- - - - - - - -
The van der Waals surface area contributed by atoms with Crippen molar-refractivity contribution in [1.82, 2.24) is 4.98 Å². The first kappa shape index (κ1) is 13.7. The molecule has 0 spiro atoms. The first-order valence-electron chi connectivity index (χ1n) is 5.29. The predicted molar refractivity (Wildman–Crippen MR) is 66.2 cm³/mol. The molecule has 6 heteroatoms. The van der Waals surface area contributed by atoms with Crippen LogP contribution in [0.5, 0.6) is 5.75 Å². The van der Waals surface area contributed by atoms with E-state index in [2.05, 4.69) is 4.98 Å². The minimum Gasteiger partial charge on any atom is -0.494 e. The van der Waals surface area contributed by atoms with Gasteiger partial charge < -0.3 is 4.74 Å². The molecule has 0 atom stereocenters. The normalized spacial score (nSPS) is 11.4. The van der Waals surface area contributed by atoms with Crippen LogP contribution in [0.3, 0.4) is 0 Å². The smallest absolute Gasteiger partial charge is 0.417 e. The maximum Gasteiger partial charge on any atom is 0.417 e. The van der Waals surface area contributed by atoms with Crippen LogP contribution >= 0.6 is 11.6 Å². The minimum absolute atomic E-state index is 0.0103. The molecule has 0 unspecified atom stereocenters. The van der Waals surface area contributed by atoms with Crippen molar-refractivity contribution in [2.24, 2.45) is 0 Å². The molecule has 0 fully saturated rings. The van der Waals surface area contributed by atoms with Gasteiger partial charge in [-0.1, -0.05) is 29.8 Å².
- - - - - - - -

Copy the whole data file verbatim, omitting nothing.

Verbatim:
The van der Waals surface area contributed by atoms with Crippen molar-refractivity contribution in [1.82, 2.24) is 4.98 Å². The first kappa shape index (κ1) is 13.7. The molecule has 0 spiro atoms. The first-order valence-electron chi connectivity index (χ1n) is 5.29. The predicted molar refractivity (Wildman–Crippen MR) is 66.2 cm³/mol. The molecule has 6 heteroatoms. The van der Waals surface area contributed by atoms with Crippen LogP contribution in [0.5, 0.6) is 5.75 Å². The van der Waals surface area contributed by atoms with E-state index in [2.05, 4.69) is 4.98 Å². The minimum Gasteiger partial charge on any atom is -0.494 e. The van der Waals surface area contributed by atoms with Gasteiger partial charge < -0.3 is 4.74 Å². The molecule has 0 atom stereocenters. The normalized spacial score (nSPS) is 11.4. The van der Waals surface area contributed by atoms with Crippen LogP contribution in [0.3, 0.4) is 0 Å². The smallest absolute Gasteiger partial charge is 0.417 e. The maximum Gasteiger partial charge on any atom is 0.417 e. The van der Waals surface area contributed by atoms with Crippen LogP contribution >= 0.6 is 11.6 Å². The minimum absolute atomic E-state index is 0.0103. The molecule has 0 unspecified atom stereocenters. The van der Waals surface area contributed by atoms with Crippen molar-refractivity contribution in [2.24, 2.45) is 0 Å². The molecule has 0 fully saturated rings. The van der Waals surface area contributed by atoms with Gasteiger partial charge in [-0.1, -0.05) is 29.8 Å².